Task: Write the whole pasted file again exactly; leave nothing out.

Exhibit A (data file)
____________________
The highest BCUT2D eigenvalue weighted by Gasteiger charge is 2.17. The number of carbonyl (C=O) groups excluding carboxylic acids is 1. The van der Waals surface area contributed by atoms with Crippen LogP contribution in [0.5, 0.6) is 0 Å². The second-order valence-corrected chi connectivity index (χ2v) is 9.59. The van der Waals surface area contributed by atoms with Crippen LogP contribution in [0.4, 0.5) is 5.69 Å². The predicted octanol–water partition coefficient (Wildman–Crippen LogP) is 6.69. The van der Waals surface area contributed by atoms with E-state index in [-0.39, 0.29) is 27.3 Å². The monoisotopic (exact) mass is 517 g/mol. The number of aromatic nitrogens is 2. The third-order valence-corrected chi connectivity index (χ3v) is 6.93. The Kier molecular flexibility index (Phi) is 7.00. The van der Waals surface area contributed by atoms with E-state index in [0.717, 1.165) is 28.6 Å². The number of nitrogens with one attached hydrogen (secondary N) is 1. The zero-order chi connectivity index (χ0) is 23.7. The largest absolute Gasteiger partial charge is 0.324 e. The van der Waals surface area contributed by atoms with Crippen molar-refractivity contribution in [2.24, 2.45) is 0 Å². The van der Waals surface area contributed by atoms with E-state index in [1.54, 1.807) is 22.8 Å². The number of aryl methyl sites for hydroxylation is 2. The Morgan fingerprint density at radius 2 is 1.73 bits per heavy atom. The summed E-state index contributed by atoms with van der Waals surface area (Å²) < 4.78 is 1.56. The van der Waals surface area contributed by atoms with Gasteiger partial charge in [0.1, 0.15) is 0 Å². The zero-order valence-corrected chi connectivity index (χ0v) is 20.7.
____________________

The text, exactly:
The highest BCUT2D eigenvalue weighted by Gasteiger charge is 2.17. The number of carbonyl (C=O) groups excluding carboxylic acids is 1. The van der Waals surface area contributed by atoms with Crippen LogP contribution in [0.5, 0.6) is 0 Å². The second-order valence-corrected chi connectivity index (χ2v) is 9.59. The van der Waals surface area contributed by atoms with Crippen LogP contribution in [0.4, 0.5) is 5.69 Å². The predicted octanol–water partition coefficient (Wildman–Crippen LogP) is 6.69. The van der Waals surface area contributed by atoms with E-state index in [-0.39, 0.29) is 27.3 Å². The monoisotopic (exact) mass is 517 g/mol. The number of aromatic nitrogens is 2. The third-order valence-corrected chi connectivity index (χ3v) is 6.93. The Kier molecular flexibility index (Phi) is 7.00. The van der Waals surface area contributed by atoms with E-state index in [0.717, 1.165) is 28.6 Å². The number of nitrogens with one attached hydrogen (secondary N) is 1. The zero-order chi connectivity index (χ0) is 23.7. The largest absolute Gasteiger partial charge is 0.324 e. The van der Waals surface area contributed by atoms with Crippen molar-refractivity contribution in [2.24, 2.45) is 0 Å². The van der Waals surface area contributed by atoms with E-state index in [1.54, 1.807) is 22.8 Å². The number of aryl methyl sites for hydroxylation is 2. The Morgan fingerprint density at radius 2 is 1.73 bits per heavy atom. The summed E-state index contributed by atoms with van der Waals surface area (Å²) < 4.78 is 1.56. The van der Waals surface area contributed by atoms with Gasteiger partial charge in [0.1, 0.15) is 0 Å². The zero-order valence-corrected chi connectivity index (χ0v) is 20.7.